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All There Was, was a collaborative project between astrophysicist Roberto Trotta and artists David Cheeseman and Ole Hagen. The title for the show refers to Roberto Trotta’s 2014 book The Edge of the Sky: All you need to know about the All-There-Is. The book is a history of the cosmos in the 1000 most common words in the English language. It turned out that the most frequently used words in the book were ‘all’, ‘there’ and ‘was’. The exhibition takes as a starting point the post-Newtonian orrery, a 3D model built on invisible features of the cosmos, such as dark matter, referenced in the Hologram and Black Dodechahedron. The problem of invisibility or hypothetical existence in relation to representation and communication is the starting point for an art and science dialogue. The blackboards are non-Euclidean surfaces where ideas are pursued in a less determined landscape somewhere between the theoretical and the actual.

Hologram with Black Dodecahedron
hologram closeup
Non-Euclidean Blackboard 3, close up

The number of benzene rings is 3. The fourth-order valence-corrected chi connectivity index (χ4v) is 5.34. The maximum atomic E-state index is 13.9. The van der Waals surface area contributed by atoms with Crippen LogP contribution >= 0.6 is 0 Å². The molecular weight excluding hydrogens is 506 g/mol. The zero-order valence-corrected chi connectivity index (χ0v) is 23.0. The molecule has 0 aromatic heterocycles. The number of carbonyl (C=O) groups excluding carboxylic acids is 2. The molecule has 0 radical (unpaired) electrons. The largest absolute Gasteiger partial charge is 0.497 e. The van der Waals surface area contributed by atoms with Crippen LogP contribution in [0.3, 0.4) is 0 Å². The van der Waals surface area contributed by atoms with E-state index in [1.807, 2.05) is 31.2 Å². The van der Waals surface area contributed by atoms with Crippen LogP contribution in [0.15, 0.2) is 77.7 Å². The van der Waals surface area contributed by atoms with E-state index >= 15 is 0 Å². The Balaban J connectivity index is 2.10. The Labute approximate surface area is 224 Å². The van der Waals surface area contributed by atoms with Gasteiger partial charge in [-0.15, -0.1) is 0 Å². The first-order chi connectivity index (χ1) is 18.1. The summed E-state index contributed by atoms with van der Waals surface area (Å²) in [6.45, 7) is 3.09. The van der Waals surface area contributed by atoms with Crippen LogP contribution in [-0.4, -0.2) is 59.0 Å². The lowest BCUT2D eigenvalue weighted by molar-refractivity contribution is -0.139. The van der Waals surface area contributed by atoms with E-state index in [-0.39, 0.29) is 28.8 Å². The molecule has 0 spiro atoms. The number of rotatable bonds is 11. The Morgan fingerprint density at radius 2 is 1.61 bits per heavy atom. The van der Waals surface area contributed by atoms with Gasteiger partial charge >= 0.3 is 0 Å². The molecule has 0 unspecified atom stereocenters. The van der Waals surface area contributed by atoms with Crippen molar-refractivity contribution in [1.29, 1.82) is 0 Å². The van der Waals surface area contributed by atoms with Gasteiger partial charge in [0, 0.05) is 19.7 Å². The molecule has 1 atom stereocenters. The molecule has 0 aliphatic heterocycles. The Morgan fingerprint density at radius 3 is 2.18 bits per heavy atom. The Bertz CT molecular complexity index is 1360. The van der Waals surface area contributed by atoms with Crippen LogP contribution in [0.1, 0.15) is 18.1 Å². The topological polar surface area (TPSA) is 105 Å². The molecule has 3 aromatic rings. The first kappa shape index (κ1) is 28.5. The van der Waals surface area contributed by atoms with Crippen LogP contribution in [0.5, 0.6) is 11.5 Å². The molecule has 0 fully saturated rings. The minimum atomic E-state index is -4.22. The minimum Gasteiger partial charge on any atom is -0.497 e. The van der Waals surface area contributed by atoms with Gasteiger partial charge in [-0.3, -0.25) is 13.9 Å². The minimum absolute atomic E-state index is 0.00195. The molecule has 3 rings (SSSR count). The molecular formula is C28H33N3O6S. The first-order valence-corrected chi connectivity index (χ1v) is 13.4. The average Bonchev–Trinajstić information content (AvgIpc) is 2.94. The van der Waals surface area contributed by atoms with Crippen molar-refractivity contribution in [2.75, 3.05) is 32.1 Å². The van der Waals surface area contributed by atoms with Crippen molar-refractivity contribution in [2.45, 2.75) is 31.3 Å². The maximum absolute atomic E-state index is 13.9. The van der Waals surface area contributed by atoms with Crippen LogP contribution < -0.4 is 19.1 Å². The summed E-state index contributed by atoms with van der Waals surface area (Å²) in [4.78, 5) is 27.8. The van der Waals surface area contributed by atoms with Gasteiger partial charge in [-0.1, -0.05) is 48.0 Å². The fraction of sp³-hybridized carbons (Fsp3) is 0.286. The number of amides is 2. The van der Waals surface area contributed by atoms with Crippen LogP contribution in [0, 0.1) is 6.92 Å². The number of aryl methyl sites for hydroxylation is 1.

Non-Euclidean Blackboard 1 and 4
Non-Eucledian Blackboard 4
Non-Eucledian Blackboard 2
Non-Euclidean Blackboard 2, close up
‘All There Was’ Installation shot 1
‘All There Was’ Installation shot 2
Skylight 1
Skylight 2
Coloured skylight 3

Non-Euclidean Blackboard 3 (background) and Black Dodechahedron (foreground)

photo: Sylvain Deleu,


Fig 2, ICA 2015 Ole Hagen and David Cheeseman

The concertina blackboard was used in a performative talk by Roberto Trotta and Ole Hagen on the night, drawing on individual panels and discourses then opening to connect the two panels.

The dodechahedron is connected to the Hologram through a sensor activated by visitors to turn on the light in the Hologram, alluding to the time it takes for information to travel to what we perceive to be the present. By analogy the dodechahedron refers to the Platonic ‘fifth element’ which in this context could be dark matter.

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